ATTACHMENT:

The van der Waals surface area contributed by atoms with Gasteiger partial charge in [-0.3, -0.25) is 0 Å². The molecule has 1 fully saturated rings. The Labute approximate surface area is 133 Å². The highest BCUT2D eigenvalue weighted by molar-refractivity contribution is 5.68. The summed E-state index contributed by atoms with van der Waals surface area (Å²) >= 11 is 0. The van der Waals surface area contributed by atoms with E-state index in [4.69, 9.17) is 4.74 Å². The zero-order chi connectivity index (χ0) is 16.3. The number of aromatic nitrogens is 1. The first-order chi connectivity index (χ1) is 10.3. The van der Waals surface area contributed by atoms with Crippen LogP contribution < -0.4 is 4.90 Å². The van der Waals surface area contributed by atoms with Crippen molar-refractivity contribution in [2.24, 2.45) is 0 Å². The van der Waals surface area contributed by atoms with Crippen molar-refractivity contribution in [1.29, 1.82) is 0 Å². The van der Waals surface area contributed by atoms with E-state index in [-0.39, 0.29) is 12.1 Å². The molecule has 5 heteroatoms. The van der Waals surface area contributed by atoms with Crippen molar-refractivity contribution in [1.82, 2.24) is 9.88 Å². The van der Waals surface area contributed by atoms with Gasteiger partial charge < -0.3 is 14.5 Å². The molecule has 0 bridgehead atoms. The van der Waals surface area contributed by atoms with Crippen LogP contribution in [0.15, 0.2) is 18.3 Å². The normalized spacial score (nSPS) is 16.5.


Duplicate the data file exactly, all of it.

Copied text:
The van der Waals surface area contributed by atoms with Gasteiger partial charge in [-0.3, -0.25) is 0 Å². The molecule has 1 fully saturated rings. The Labute approximate surface area is 133 Å². The highest BCUT2D eigenvalue weighted by molar-refractivity contribution is 5.68. The summed E-state index contributed by atoms with van der Waals surface area (Å²) >= 11 is 0. The van der Waals surface area contributed by atoms with E-state index in [4.69, 9.17) is 4.74 Å². The zero-order chi connectivity index (χ0) is 16.3. The number of aromatic nitrogens is 1. The first-order chi connectivity index (χ1) is 10.3. The van der Waals surface area contributed by atoms with Crippen LogP contribution < -0.4 is 4.90 Å². The van der Waals surface area contributed by atoms with Crippen molar-refractivity contribution in [2.24, 2.45) is 0 Å². The van der Waals surface area contributed by atoms with Crippen molar-refractivity contribution in [1.29, 1.82) is 0 Å². The van der Waals surface area contributed by atoms with E-state index in [-0.39, 0.29) is 12.1 Å². The molecule has 5 heteroatoms. The van der Waals surface area contributed by atoms with Crippen molar-refractivity contribution in [1.82, 2.24) is 9.88 Å². The van der Waals surface area contributed by atoms with Gasteiger partial charge < -0.3 is 14.5 Å². The molecule has 0 bridgehead atoms. The van der Waals surface area contributed by atoms with Crippen LogP contribution in [0.15, 0.2) is 18.3 Å². The normalized spacial score (nSPS) is 16.5.